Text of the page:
Bound by one of those stupid embargoes some national groups still persist in using that favor dead-tree publications, I couldn't release until this morning Education Week's annual ranking that again puts Arkansas No. 5 among the stats on a group of education measures.
Achievement? We still score a D. (The state avoided repeating that letter grade in its characterization of the report, choosing instead to say we scored "just below the national average" in its news release distributed late last night.)
It is not excuse, but fact, that achievement here, there and everywhere invariably tracks family income and prior education. (Arkansas is a poor state, in case you didn't know.) What we want to know is where schools have defied that pattern. To my knowledge — though individual teachers and schools and even some small school districts have been outliers — nobody has yet developed a replicable solution on a broad scale. Certainly not charter schools or private schools, in case you wondered.
But we try. And we should try. And where the state can exert some positive influence on elements that guide the effort and do it as well as, or better than, others, good.
EDUCATION DEPARTMENT NEWS RELEASE
LITTLE ROCK - Arkansas’s public education system ranks fifth in the nation according to the latest edition of Education Week’s Quality Counts. The report gives the state high marks in the transitions and alignment category; the standards, assessments and accountability category; and the teaching profession category.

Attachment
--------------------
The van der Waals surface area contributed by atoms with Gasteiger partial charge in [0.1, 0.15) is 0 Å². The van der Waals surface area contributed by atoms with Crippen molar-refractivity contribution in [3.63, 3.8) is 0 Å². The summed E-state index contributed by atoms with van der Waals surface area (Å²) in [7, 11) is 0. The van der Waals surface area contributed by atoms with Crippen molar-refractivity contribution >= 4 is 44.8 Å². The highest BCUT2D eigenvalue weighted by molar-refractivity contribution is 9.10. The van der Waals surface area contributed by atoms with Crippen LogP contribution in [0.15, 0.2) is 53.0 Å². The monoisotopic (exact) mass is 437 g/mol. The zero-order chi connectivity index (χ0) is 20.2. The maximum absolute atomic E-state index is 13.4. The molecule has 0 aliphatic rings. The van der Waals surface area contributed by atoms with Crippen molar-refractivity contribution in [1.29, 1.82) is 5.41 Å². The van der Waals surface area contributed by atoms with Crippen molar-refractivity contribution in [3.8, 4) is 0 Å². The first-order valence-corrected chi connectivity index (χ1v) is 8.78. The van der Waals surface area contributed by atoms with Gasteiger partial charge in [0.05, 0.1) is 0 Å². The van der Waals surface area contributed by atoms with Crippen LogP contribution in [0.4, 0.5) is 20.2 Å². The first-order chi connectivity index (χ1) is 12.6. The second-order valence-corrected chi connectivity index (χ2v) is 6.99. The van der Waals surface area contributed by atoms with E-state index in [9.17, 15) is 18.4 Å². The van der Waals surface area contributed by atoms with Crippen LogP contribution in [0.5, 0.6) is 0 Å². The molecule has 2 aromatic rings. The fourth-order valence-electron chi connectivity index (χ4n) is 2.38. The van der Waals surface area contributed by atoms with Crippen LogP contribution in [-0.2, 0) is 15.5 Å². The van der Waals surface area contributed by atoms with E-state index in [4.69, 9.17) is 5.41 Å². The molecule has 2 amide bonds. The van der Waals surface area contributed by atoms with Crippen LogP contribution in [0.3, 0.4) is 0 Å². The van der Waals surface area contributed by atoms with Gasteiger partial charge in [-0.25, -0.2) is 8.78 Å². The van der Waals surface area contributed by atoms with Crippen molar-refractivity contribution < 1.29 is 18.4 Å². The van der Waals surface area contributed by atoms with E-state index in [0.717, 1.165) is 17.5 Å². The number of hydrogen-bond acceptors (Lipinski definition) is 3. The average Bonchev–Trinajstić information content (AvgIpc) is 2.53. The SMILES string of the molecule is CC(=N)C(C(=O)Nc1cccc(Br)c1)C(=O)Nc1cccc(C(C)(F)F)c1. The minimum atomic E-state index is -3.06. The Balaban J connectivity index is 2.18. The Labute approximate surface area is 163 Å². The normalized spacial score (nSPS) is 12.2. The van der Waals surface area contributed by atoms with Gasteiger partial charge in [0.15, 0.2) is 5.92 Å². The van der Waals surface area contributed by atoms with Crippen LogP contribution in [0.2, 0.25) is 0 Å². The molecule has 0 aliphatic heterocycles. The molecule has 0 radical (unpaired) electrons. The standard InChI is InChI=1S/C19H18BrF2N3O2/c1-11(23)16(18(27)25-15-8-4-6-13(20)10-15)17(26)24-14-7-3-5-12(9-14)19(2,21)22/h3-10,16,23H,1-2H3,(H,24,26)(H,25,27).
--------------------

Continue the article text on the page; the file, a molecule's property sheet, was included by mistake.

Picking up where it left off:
“Quality Counts validates what we already know: Arkansas’s public school system has effective policies and reforms,” said Education Commissioner Dr. Tom Kimbrell. “But this report also confirms we must expect continued improvement in student achievement and seek innovations to expand learning opportunities.”
This year’s Quality Counts grades were based on the performance of states in six broad areas: the role of education in promoting success at various stages of life; K-12 student achievement; rigor and quality of academic standards, assessments and accountability systems; teacher preparation, licensure and evaluation; school finance; and alignment of state policies related to school, college and workforce readiness. Though all six of these categories are used to determine the overall score for each state, the scores in only three categories have been updated for 2013—chance for success; transitions and alignment; and school finance.
Arkansas earned an A in two categories—standards, assessments and accountability; and transitions and alignment. The state also received a B+ in the teaching profession category. Areas for improvement include K-12 achievement and chance for success categories where the state fell just below the national average. The state met the national average in school finance.
“Governor Mike Beebe, the State Board of Education and the General Assembly have worked to increase the rigor of the standards of learning and promote college-and-career readiness,” Kimbrell said. “The results of their efforts are reflected in the findings of Quality Counts. I have no doubt as our schools implement these new standards and policies, Arkansas will improve its rankings by closing the gap with the nation in student achievement.”
State-level data gathered by Education Week comes from a policy survey of the states conducted in the summer and fall of 2012. In addition, the publication draws on data from the U.S. Department of Education.